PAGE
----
Of course, you know what comes next.
There’s a trick to a good knock-knock joke, though. A good one turns the conversation around and makes you think of the phrase in a new way. It’s never anything you might expect — or at least, it shouldn’t be.
Pattern interruptions work in a similar way. So, while you may not want to use a knock-knock joke, you can still stun readers out of complacency and make them pay attention.
In this article, you’ll learn about pattern interruptions, how they work, and the different types. You’ll get tons of examples, too. By the time you’re done with this article, you’ll know how to write some much more exciting copy.
A pattern interruption is a technique derived from Neurolinguistic Programming (NLP). While NLP may sound a little far-fetched, the psychology behind it and the potential for manipulation are sound.
In a nutshell, it’s a tried-and-true, effective sales trick you can use in your copy to regain your reader’s attention. It’s the perfect thing to use when they might be getting bored and drifting off.
Pattern interrupts change your audience’s mental, psychological, or emotional state. Like any approach to persuasion, it manipulates the viewer’s perception of the product or service you’re trying to sell or explain.
Learn more about NLP copywriting techniques here.
Have you ever driven on a highway by yourself at night, with no interesting scenery to break your attention? You may have felt yourself starting to drift away.
We call this highway hypnosis.
Dull, predictable copy has the same effect. Every line is predictable. You’ve read articles just like it a hundred times before. Pretty soon, you’re thinking about what you’re going to have for dinner.
The human brain is trained to look for patterns and allow our thoughts to recede into the background. It’s like auto-pilot for your awareness.
By relegating one task to the background, you free up precious resources to perform other tasks essential to your survival.
It’s supposed to make your brain more efficient, but like most advantages, it also has a negative side. So let’s think about that car ride again.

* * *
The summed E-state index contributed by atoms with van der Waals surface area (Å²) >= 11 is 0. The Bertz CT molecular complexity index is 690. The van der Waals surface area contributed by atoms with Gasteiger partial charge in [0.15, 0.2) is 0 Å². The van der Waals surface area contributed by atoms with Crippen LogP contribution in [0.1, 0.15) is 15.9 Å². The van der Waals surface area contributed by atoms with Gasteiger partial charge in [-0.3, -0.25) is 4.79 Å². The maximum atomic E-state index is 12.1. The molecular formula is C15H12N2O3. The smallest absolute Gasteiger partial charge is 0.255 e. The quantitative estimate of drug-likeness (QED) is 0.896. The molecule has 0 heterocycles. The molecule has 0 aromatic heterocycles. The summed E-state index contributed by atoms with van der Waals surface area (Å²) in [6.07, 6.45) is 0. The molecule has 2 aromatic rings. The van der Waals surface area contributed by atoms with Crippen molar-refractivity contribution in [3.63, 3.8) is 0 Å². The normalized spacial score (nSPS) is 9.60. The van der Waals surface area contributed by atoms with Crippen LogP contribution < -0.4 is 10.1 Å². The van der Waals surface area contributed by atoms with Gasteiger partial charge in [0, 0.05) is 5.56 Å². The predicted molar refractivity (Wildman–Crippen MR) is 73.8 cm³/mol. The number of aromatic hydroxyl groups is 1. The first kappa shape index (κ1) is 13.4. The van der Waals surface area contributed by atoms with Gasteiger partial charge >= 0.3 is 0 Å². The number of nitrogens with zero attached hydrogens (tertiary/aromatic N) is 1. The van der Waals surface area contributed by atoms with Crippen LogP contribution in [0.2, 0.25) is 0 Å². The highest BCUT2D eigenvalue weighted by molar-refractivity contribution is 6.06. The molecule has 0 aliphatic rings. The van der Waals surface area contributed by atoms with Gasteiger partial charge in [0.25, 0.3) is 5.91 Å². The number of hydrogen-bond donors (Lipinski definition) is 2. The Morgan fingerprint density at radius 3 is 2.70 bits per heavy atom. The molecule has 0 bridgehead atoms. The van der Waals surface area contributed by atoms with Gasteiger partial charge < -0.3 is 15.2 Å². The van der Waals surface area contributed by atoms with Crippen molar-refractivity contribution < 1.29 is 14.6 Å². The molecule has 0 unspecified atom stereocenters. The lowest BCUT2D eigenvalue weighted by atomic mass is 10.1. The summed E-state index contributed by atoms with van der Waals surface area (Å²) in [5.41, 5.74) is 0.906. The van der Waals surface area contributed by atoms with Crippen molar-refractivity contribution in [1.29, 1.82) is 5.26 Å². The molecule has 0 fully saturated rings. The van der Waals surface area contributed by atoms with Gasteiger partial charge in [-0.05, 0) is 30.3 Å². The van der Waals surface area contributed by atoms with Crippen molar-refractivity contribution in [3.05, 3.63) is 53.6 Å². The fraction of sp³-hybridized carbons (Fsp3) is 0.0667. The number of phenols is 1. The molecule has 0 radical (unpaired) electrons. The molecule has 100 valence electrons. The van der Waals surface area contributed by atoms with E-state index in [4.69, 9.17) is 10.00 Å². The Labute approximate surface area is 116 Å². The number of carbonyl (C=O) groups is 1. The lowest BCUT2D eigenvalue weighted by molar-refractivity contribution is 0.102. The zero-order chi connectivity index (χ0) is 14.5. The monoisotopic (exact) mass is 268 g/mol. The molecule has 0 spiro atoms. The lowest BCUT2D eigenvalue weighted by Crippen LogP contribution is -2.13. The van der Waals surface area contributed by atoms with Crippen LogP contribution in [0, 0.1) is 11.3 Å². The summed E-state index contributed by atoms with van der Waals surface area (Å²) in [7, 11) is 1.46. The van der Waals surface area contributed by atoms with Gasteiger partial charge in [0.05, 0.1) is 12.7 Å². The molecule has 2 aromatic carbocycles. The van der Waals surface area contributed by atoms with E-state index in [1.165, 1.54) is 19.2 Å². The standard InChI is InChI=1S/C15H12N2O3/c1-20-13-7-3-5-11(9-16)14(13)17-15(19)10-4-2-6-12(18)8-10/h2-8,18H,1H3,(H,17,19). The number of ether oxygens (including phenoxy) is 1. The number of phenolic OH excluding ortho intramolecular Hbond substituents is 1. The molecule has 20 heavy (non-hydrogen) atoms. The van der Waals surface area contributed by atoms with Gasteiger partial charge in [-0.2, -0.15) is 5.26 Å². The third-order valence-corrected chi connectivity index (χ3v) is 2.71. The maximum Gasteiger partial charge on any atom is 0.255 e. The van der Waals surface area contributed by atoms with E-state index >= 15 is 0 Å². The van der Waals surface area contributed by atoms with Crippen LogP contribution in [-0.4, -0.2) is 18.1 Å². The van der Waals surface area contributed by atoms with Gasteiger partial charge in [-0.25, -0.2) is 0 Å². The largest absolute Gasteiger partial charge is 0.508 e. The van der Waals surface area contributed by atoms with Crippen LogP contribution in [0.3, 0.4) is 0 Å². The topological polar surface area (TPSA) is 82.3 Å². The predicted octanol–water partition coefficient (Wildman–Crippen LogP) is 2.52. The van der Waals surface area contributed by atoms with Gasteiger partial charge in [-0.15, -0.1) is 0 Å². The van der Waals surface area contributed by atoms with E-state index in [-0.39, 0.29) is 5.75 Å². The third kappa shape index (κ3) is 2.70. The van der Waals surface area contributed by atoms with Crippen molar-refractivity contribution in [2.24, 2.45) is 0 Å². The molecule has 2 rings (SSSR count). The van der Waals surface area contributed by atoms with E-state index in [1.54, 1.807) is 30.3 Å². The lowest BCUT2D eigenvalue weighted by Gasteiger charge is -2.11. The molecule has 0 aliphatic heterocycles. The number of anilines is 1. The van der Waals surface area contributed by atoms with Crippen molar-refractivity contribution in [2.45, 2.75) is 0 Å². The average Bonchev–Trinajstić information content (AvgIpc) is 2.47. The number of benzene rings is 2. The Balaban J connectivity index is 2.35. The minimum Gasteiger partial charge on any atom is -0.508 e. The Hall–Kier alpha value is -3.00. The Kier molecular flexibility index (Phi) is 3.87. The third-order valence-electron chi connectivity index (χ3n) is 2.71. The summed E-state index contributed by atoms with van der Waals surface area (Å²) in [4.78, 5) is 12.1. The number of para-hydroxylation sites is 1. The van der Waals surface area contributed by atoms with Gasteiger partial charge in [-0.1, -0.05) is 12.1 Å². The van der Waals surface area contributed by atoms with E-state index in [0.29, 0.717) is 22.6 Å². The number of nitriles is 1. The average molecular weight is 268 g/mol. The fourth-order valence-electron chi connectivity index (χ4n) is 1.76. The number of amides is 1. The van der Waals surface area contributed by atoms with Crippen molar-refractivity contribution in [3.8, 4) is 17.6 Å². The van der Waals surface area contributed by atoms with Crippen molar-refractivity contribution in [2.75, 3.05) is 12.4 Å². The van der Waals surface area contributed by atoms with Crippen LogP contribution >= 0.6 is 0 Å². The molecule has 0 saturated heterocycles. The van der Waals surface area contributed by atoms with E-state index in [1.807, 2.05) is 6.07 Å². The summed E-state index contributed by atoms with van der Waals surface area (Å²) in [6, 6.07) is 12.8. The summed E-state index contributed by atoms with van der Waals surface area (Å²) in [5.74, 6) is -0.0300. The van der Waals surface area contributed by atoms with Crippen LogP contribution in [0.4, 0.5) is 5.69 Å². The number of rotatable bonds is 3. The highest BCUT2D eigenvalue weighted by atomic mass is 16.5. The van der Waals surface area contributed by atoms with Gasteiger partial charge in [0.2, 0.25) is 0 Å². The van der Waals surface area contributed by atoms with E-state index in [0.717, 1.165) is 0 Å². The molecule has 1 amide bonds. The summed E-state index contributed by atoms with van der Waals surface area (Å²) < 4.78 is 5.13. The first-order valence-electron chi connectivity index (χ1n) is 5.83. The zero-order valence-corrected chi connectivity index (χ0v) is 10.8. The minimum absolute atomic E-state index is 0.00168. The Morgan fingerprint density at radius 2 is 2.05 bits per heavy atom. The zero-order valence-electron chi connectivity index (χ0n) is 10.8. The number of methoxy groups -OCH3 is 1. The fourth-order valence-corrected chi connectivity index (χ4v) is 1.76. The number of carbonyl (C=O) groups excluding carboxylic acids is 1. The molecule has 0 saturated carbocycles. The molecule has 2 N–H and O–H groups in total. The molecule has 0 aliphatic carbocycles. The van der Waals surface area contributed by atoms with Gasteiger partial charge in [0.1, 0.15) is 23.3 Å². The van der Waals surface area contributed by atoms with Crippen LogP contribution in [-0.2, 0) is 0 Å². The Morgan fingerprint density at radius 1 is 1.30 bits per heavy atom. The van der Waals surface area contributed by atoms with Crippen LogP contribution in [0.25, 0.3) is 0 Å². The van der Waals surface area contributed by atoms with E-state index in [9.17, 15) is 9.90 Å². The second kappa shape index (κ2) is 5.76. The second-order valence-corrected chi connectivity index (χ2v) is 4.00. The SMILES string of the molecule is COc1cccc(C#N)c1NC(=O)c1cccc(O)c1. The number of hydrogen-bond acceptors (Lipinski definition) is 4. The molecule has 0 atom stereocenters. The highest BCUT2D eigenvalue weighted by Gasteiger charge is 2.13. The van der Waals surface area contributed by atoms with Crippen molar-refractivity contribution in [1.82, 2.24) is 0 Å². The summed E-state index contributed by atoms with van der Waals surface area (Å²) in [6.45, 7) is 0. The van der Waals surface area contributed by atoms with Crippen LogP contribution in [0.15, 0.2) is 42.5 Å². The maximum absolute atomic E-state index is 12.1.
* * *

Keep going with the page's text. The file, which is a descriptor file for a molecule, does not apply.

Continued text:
An old song comes up on the Internet radio, and it’s one you haven’t heard in a while. You think about the last person you heard this song with. You wonder what they’re up to. Maybe you should look them up on Instagram when you get home.
A deer appears on the road.
You manage to swerve out of the way just in time.
Now you’re wide awake. This is how a pattern interruption works.
Something unexpected happens, and your unconscious driving process returns to the foreground.
You’re not thinking about your senior prom; you’re wondering how far you have to turn to avoid hitting the animal in the road without driving off the highway. You’re now fully aware of your surroundings and paying attention to them.
Obviously, when you use a pattern interrupt, it doesn’t have to be something scary like a potential car accident. Pattern interrupts can be funny, endearing, or evoke fond memories.
The goal is to interrupt the pattern your brain naturally forms whenever something is monotonous and bring your awareness back to the forefront.
It could be a gif, or a joke, or an unexpected question. Maybe it’s something more professional, like a blockquote or a graph.
Just make sure that your pattern interrupt is appropriate for your audience. You want to catch their attention, but you don’t want to derail the conversation completely.
Neuro-linguistic programming, or NLP, is like taking a step that isn’t there. Have you ever been walking along the sidewalk, not paying attention, and accidentally slipped on a banana peel?
No? Well, maybe that only happens in the movies. The point is, the banana peel wasn’t expected. It jolts the walker out of complacency.
Telemarketers and other salespeople on the phone use this frequently. Imagine someone calls you up, identifies themselves, and asks, “How are you today?”
You might wonder who this person is and why they’re so interested in knowing how you are. Maybe you start talking about yourself, or that brief moment of confusion is enough to give them the chance to squeeze in a sales pitch.